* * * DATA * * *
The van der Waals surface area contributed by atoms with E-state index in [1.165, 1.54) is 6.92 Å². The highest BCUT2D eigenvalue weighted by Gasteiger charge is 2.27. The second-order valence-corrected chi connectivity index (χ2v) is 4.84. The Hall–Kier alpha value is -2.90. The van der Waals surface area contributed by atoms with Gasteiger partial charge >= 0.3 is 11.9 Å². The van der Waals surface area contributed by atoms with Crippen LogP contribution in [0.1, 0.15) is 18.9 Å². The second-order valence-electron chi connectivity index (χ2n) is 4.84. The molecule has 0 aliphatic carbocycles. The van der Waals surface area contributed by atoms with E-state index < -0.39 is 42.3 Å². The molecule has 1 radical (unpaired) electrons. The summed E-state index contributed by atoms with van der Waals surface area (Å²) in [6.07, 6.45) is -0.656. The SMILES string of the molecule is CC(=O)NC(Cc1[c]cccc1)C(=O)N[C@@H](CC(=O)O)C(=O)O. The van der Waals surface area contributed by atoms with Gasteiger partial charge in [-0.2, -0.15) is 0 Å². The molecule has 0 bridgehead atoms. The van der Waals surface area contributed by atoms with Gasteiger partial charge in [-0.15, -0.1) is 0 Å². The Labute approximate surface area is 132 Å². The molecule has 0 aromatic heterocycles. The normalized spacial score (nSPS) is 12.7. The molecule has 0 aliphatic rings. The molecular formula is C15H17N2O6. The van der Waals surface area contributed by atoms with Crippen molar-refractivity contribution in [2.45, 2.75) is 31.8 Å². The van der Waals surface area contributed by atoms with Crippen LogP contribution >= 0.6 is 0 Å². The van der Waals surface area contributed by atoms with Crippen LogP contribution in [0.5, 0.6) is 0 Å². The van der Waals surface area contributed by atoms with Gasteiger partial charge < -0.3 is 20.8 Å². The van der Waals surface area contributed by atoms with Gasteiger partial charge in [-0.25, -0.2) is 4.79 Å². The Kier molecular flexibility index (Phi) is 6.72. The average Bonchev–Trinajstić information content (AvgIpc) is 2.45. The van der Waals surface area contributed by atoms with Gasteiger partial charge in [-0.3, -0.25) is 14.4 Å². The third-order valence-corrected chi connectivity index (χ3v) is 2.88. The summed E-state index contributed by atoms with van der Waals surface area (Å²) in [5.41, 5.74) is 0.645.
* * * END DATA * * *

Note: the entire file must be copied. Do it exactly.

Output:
The van der Waals surface area contributed by atoms with E-state index in [1.165, 1.54) is 6.92 Å². The highest BCUT2D eigenvalue weighted by Gasteiger charge is 2.27. The second-order valence-corrected chi connectivity index (χ2v) is 4.84. The Hall–Kier alpha value is -2.90. The van der Waals surface area contributed by atoms with Gasteiger partial charge >= 0.3 is 11.9 Å². The van der Waals surface area contributed by atoms with Crippen LogP contribution in [0.1, 0.15) is 18.9 Å². The second-order valence-electron chi connectivity index (χ2n) is 4.84. The molecule has 0 aliphatic carbocycles. The van der Waals surface area contributed by atoms with E-state index < -0.39 is 42.3 Å². The molecule has 1 radical (unpaired) electrons. The summed E-state index contributed by atoms with van der Waals surface area (Å²) in [6.07, 6.45) is -0.656. The SMILES string of the molecule is CC(=O)NC(Cc1[c]cccc1)C(=O)N[C@@H](CC(=O)O)C(=O)O. The van der Waals surface area contributed by atoms with Gasteiger partial charge in [-0.2, -0.15) is 0 Å². The molecule has 0 bridgehead atoms. The van der Waals surface area contributed by atoms with Gasteiger partial charge in [-0.15, -0.1) is 0 Å². The Labute approximate surface area is 132 Å². The molecule has 0 aromatic heterocycles. The normalized spacial score (nSPS) is 12.7. The molecule has 0 aliphatic rings. The molecular formula is C15H17N2O6. The van der Waals surface area contributed by atoms with Crippen molar-refractivity contribution in [2.45, 2.75) is 31.8 Å². The van der Waals surface area contributed by atoms with Crippen LogP contribution >= 0.6 is 0 Å². The van der Waals surface area contributed by atoms with Crippen LogP contribution in [0.5, 0.6) is 0 Å². The van der Waals surface area contributed by atoms with Gasteiger partial charge < -0.3 is 20.8 Å². The van der Waals surface area contributed by atoms with Gasteiger partial charge in [-0.25, -0.2) is 4.79 Å². The Kier molecular flexibility index (Phi) is 6.72. The average Bonchev–Trinajstić information content (AvgIpc) is 2.45. The van der Waals surface area contributed by atoms with Gasteiger partial charge in [-0.3, -0.25) is 14.4 Å². The third-order valence-corrected chi connectivity index (χ3v) is 2.88. The summed E-state index contributed by atoms with van der Waals surface area (Å²) in [5.41, 5.74) is 0.645.